It is modern-day New York, but the players are dabbling with works from centuries in the past. We get a rare look into the underworld, where men and women enjoy the mimicry of well-known signatures. For a few moments, one of them may pretend to be William Shakespeare, Lord Byron, or Will’s personal favorite, Sir Arthur Conan Doyle.
As the story opens, Will is expecting a call from his girlfriend, Meghan. Unfortunately, when she does call, it is with the shocking news that her brother Adam Diehl, a hermit of a book collector, has been brutally attacked and left in a pool of his blood. Piles of his valuable books have been left scattered about, but strangely missing from the scene are his hands.
"THE FORGERS is a reader’s dream: intelligently written, with beautiful details paid to the use of inks and stationery, pen pressures and hand flourishes."
Will himself is a convicted forger --- and a very talented one if you ask him --- but what about Adam? Was he an imitator of famous signatures? Did he pen fakes in flyleafs or conjure undiscovered letters from such sought-after personalities as Winston Churchill? Was his murder a message to others who might be inclined to engage in similar criminal pursuits or another forger eliminating part of the competition? The police seem to be at a dead end. For months, even years thereafter, Will struggles to comfort Meg in her grief.
Considering such a violent, vicious murder, who wouldn’t have trouble putting it behind them? But even as Will is trying to ease their pain and move on, someone won’t let him forget. Someone seems bent on keeping the memory very much alive. In fact, someone actually seems to be accusing him of having a part in the awful deed. Will is aghast. The dead man’s sister is the love of Will’s life. How could anyone believe he would do anything to jeopardize that? The thought is absurd. Finally, Will and Meg find some much-needed peace in Ireland for a time, enjoying the coziness a small village offers and the simple life. But they can’t escape their lives back in New York forever, and Will finds he can’t escape his stalker. Is the fellow a total lunatic?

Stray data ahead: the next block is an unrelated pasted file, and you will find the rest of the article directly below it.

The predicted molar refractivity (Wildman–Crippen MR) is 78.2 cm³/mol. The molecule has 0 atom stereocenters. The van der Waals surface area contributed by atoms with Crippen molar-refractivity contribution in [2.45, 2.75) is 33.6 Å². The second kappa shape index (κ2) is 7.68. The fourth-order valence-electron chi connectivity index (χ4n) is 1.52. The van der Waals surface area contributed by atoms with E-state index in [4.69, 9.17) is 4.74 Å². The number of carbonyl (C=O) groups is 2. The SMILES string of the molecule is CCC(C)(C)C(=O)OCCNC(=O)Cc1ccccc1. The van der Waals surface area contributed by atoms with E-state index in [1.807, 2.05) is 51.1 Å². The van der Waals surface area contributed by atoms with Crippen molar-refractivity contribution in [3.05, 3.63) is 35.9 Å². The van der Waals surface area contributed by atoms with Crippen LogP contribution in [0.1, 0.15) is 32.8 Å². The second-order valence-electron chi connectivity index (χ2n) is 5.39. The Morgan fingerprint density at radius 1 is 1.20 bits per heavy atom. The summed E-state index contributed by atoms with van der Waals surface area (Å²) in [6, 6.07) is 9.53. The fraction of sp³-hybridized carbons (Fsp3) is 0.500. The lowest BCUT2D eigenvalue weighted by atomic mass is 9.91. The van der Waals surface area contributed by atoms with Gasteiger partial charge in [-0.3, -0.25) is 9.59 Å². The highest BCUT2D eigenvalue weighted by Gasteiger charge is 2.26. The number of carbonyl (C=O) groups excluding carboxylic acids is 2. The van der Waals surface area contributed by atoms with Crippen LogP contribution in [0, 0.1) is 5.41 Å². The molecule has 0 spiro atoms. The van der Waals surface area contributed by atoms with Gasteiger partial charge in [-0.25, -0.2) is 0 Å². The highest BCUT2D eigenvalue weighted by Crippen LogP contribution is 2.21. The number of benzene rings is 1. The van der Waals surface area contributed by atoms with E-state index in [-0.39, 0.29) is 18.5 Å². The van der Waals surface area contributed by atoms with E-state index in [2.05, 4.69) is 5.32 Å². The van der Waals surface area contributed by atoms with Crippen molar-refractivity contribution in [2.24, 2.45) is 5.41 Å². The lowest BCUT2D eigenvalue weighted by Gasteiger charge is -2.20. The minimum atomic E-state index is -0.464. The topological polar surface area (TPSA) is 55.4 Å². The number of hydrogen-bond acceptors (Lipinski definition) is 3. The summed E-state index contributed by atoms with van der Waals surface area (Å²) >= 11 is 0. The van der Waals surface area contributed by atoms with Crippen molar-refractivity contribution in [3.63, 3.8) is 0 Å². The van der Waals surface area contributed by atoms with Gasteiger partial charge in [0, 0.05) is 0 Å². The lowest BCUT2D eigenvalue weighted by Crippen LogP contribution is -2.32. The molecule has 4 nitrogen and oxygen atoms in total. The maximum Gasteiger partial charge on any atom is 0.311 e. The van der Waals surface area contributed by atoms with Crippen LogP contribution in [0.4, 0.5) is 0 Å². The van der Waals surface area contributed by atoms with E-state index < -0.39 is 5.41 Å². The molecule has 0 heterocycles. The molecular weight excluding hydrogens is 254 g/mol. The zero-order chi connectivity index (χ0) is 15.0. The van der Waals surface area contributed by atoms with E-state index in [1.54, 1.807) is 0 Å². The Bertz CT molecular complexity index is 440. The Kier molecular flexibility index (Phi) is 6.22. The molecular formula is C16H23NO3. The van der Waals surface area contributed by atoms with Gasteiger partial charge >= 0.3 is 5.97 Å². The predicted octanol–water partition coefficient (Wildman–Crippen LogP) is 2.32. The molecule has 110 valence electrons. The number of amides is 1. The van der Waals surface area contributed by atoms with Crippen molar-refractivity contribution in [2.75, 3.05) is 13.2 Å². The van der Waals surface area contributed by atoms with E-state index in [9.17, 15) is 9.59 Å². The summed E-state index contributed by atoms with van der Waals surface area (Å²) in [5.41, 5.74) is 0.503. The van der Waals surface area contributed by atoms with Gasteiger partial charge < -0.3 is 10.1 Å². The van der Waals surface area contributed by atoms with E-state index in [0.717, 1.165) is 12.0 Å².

The police have investigated both Will and his stalker, looking at them closely because of their ties to Adam. Having found nothing with which to accuse them, the authorities have let them go, and the case has gone mostly cold. Except for the times that Will’s stalker revives his persistent accusations. The man is relentless and in no hurry, apparently preferring to arouse as much angst as possible in Will. But to what end? Will wants to see a conclusion to the case, too. Or at least that’s what he says.
THE FORGERS is a reader’s dream: intelligently written, with beautiful details paid to the use of inks and stationery, pen pressures and hand flourishes. Bradford Morrow has created in Will a character rich in criminal indignation. Will is not a cheap forger; he is an artisan, a master imitator of the greatest signatures in literature. But he goes beyond adding an autograph to first editions. He pens entire letters, copying tone and paying attention to historical details, personal events and acquaintances. Will, shall we say, knows how to well and truly invent. He does it so well, in fact, that it may even spill over into his everyday life. Are his protestations true, his proclamations of love genuine, his desires to quit the business sincere? Read, read, and decide for yourself.
Reviewed by Kate Ayers on November 26, 2014